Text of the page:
Genetic architecture of kidney cancer uncovered by research

Dr. Expert no comments

The research, by an international team led by scientists from the McGill University and Genome Quebec Innovation Centre in Montreal, underscores the importance of investigating possible sources of exposure to aristolochic acid. The compound, found in plants of the Aristolochia genus, also has been suspected of causing a kidney disease known as Balkan endemic nephropathy, affecting people along the tributaries of the Danube River in Croatia, Bosnia and Herzegovina, Serbia, Bulgaria and Romania. Aristolochia clematitis, or European birthwort, is a common plant throughout the Balkans. Results of the study, which focused on the most common form of kidney cancer — clear-cell renal cell carcinoma — are reported in Nature Communications…

Simple blood test could be used as tool for early cancer diagnosis

Dr. Expert no comments

A simple blood test could identify those with hypercalcaemia, prompting doctors to investigate further. The research, published in the British Journal of Cancer, analysed the electronic records of 54,000 patients who had elevated levels of calcium and looked at how many of them went on to receive a cancer diagnosis. Dr Fergus Hamilton, who led the research from the Centre for Academic Primary Care at the University of Bristol, said: “All previous studies on hypercalcaemia and cancer had been carried out with patients who had already been diagnosed with cancer — hypercalcaemia was seen as a late effect of the cancer. “We wanted to look at the issue from a different perspective and find out if high calcium levels in blood could be used as an early indicator of cancer and therefore in the diagnosis of cancer.” Analysis of the data from 54,000 patients found that in men, even mild hypercalcaemia (2.6-2.8 mmol l−1) conferred a risk of cancer in one year of 11.5 per cent. …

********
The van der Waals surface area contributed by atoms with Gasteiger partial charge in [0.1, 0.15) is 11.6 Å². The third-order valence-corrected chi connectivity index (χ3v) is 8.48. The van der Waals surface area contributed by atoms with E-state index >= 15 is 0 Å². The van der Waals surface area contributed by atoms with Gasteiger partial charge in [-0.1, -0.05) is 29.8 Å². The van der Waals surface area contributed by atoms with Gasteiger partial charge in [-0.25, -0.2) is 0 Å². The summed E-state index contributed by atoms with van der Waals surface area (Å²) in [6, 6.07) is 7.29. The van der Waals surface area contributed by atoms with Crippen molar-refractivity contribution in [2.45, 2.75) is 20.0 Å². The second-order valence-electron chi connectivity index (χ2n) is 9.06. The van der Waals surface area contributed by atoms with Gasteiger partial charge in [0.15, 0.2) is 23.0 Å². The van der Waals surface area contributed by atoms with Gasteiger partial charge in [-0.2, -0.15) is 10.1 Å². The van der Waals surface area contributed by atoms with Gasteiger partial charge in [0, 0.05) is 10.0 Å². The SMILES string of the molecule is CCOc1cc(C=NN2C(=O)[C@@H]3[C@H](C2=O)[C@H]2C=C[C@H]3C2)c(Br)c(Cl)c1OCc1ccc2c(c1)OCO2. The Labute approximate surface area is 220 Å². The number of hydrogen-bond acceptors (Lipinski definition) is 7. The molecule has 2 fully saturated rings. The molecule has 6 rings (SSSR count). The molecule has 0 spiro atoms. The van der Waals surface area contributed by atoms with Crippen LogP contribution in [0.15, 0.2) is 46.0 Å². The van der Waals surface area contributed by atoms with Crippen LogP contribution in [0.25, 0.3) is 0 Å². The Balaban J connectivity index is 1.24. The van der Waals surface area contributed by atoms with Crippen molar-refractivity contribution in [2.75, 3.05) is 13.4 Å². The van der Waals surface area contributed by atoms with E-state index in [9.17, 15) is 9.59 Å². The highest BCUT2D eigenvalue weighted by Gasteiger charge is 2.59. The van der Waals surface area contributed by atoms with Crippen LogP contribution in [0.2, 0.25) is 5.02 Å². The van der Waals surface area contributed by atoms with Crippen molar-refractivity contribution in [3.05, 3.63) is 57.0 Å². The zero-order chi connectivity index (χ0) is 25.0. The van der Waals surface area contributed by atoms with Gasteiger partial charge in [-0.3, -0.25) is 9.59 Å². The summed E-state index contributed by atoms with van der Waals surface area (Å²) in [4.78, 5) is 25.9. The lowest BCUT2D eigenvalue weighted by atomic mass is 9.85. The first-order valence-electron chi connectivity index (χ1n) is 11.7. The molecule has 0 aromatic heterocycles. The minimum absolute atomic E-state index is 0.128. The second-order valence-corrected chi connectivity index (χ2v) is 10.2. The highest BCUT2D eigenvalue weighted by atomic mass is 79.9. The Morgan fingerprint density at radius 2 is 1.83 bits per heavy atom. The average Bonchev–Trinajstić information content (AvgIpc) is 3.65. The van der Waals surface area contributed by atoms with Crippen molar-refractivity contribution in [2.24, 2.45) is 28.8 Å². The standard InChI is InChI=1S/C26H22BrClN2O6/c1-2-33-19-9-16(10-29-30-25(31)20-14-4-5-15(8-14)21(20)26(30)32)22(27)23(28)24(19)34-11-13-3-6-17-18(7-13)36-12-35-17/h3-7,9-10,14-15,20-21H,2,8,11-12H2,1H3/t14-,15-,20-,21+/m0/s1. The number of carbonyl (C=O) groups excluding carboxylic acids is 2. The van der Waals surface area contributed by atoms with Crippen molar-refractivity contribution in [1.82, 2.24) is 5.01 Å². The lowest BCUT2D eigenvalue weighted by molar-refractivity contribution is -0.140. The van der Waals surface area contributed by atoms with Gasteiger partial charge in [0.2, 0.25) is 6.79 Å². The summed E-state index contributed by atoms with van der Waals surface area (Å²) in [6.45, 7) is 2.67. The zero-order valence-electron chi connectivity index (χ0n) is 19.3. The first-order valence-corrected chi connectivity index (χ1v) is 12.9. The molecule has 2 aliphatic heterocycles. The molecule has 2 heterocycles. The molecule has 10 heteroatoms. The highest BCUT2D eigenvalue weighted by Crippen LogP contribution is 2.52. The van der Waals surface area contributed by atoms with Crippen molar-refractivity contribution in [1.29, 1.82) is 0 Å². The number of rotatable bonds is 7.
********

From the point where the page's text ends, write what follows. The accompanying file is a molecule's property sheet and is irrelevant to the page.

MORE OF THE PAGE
New blood test could offer more tailored treatment of ovarian cancer

Dr. Brilliant no comments

Researchers from The University of Manchester and The Christie NHS Foundation Trust — both part of Manchester Cancer Research Centre — say the test could be developed and used in hospitals within the next few years. …

New tool to probe cancer’s molecular make-up

Dr. Expert no comments

Researchers from the Cancer Research UK Manchester Institute based at The University of Manchester — part of the Manchester Cancer Research Centre — and the Institute of Cancer Research, London, looked at protein kinases, molecules that control various aspects of cellular function. …

RNA sequence could help doctors to tailor unique prostate cancer treatment programs — ScienceDaily

Dr. Expert no comments

Colin Collins and Alexander Wyatt, and other researchers from the Vancouver Prostate Centre at the Vancouver Coastal Health Research Institute, matched 25 patients’ treatment outcomes with the RNA sequence of their prostate cancer tumors. They suggest that similarities between the RNA of some of the patients’ tumors could open up new avenues of treatment. Prostate cancer is the fourth most common cancer worldwide, but can be effectively managed…